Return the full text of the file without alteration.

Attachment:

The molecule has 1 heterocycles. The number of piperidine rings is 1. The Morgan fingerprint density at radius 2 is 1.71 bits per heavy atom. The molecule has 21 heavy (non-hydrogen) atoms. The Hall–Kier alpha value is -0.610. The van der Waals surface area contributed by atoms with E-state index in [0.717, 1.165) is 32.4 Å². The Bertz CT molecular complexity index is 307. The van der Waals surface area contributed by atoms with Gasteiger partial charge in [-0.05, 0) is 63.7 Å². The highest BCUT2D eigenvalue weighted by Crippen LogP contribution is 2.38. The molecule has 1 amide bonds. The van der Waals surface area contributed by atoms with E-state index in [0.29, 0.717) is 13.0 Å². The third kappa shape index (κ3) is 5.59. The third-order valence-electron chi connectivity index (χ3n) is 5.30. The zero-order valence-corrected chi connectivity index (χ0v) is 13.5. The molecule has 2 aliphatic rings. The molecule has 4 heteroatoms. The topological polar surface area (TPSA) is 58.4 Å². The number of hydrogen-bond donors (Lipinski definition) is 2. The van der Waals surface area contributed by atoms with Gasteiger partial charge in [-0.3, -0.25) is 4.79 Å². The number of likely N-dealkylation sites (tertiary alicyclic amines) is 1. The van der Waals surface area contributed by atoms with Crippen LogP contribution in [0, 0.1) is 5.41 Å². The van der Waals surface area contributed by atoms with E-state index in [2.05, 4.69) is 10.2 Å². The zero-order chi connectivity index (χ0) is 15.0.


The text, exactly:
The molecule has 1 heterocycles. The number of piperidine rings is 1. The Morgan fingerprint density at radius 2 is 1.71 bits per heavy atom. The molecule has 21 heavy (non-hydrogen) atoms. The Hall–Kier alpha value is -0.610. The van der Waals surface area contributed by atoms with E-state index in [0.717, 1.165) is 32.4 Å². The Bertz CT molecular complexity index is 307. The van der Waals surface area contributed by atoms with Gasteiger partial charge in [-0.05, 0) is 63.7 Å². The highest BCUT2D eigenvalue weighted by Crippen LogP contribution is 2.38. The molecule has 1 amide bonds. The van der Waals surface area contributed by atoms with E-state index in [0.29, 0.717) is 13.0 Å². The third kappa shape index (κ3) is 5.59. The third-order valence-electron chi connectivity index (χ3n) is 5.30. The zero-order valence-corrected chi connectivity index (χ0v) is 13.5. The molecule has 2 aliphatic rings. The molecule has 4 heteroatoms. The topological polar surface area (TPSA) is 58.4 Å². The number of hydrogen-bond donors (Lipinski definition) is 2. The van der Waals surface area contributed by atoms with Gasteiger partial charge in [-0.3, -0.25) is 4.79 Å². The number of likely N-dealkylation sites (tertiary alicyclic amines) is 1. The van der Waals surface area contributed by atoms with Crippen LogP contribution in [0, 0.1) is 5.41 Å². The van der Waals surface area contributed by atoms with E-state index in [2.05, 4.69) is 10.2 Å². The zero-order chi connectivity index (χ0) is 15.0.